age discrimination

Too Old to Rock?

Now don’t get me wrong – I am no fan of Chris Moyles – I think he is a loud mouthed self-publicist. But, the decision to replace him based on the fact that the BBC wishes to attract a younger audience for the show concerns me on two levels.

First – the BBC seems to be exempt from the laws of age discrimination that apply to every other business in the UK.  While the official line is that Moyles quit, Radio One Controller Ben Cooper said that the decision had been made after a ‘private conversation’ and that the decision was ‘part of a whole strategy to bring the average age of the Radio 1 Audience down’. If that isn’t age discrimination I don’t know what is

Second, why do they need to attract a younger audience? And frankly what percentage of this ‘younger demographic’ is going to be up and listening at 6.30am?  The generations have come so much closer together in recent decades in a whole host of areas be it music, fashion or  technology –  ( who would have thought twenty years ago that our grandparents would have a mobile phone?)  I may be 50, but I do share some of the same musical tastes as my 15 year old son (and he mine). The suggestion that the breakfast show and the music it plays is not for me and that I should somehow have a mental switch that pushes me over to Radio 2 as soon as I hit 30  is patronising in the extreme. I listen to Radio 2 sometimes – and sometimes I listen to Radio 1, 4, 5 Live and 6.  So put that in your demographic pipe and smoke it!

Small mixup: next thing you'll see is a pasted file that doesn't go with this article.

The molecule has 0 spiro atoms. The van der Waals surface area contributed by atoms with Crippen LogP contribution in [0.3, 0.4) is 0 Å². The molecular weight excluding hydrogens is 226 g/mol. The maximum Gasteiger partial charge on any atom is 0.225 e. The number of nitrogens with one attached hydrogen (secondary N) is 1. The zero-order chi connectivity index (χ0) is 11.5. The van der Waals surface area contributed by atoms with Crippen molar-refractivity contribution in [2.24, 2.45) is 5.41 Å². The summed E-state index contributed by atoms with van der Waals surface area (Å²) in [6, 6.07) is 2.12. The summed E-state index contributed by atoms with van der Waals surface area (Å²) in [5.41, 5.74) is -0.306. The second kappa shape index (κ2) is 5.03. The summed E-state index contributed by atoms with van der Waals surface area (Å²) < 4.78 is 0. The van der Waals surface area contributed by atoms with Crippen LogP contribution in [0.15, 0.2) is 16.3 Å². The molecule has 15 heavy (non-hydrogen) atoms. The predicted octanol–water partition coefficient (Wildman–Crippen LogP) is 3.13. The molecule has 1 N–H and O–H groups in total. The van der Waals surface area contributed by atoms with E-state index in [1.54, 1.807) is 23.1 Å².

6 thoughts on “Too Old to Rock?”

    1. it’s an interesting article but I disagree that I shouldn’t be listening to a station that is there to promote new music to a youth audience – why can’t I listen to new music too?

      1. I agree (and this is why I shudder at the thought of people thinking I should be listening to Celine Dion and Cliff Richard records on Radio 2!) but for Radio 1 to justify itself it has to do what it’s meant to do. If those of us outside the demographic are listening then Radio 1 is just a commercial station without adverts (as Radio 2 pretty much is) and there’s a very weak public service case for that.

        There’s also the argument that if Radio 1 is appealing to those of us over 25 then it’s less appealing to those of the target age group – no teenager wants to listen to the same radio station as their parent!

        As Radio 1 is geared at an age range and not a set generation it has to make a choice – lose listeners by chasing the age group or lose its original purpose by following the generation. When it faced this in the mid-90s it chose the former and few would argue that it didn’t work out (though I would have kept the roadshow!).

        1. interesting points Gareth but my 15 year old doesn’t mind me listening to Radio 1:) And…. who is listening to it between 8.30 and 9.30 when all the teenagers are at school college or work?

  1. The BBC has massively over extended itself. It is a great broadcaster, but it is trying to do too much, and we simply can’t afford it. The music on radio 1 and 2 isn’t that different anyway. Combine Radio 1 and 2, sack the insufferable bore ‘Steve Wright in the Afternoon’. And while we’re about it reduce or eliminate entirely BBC local radio.

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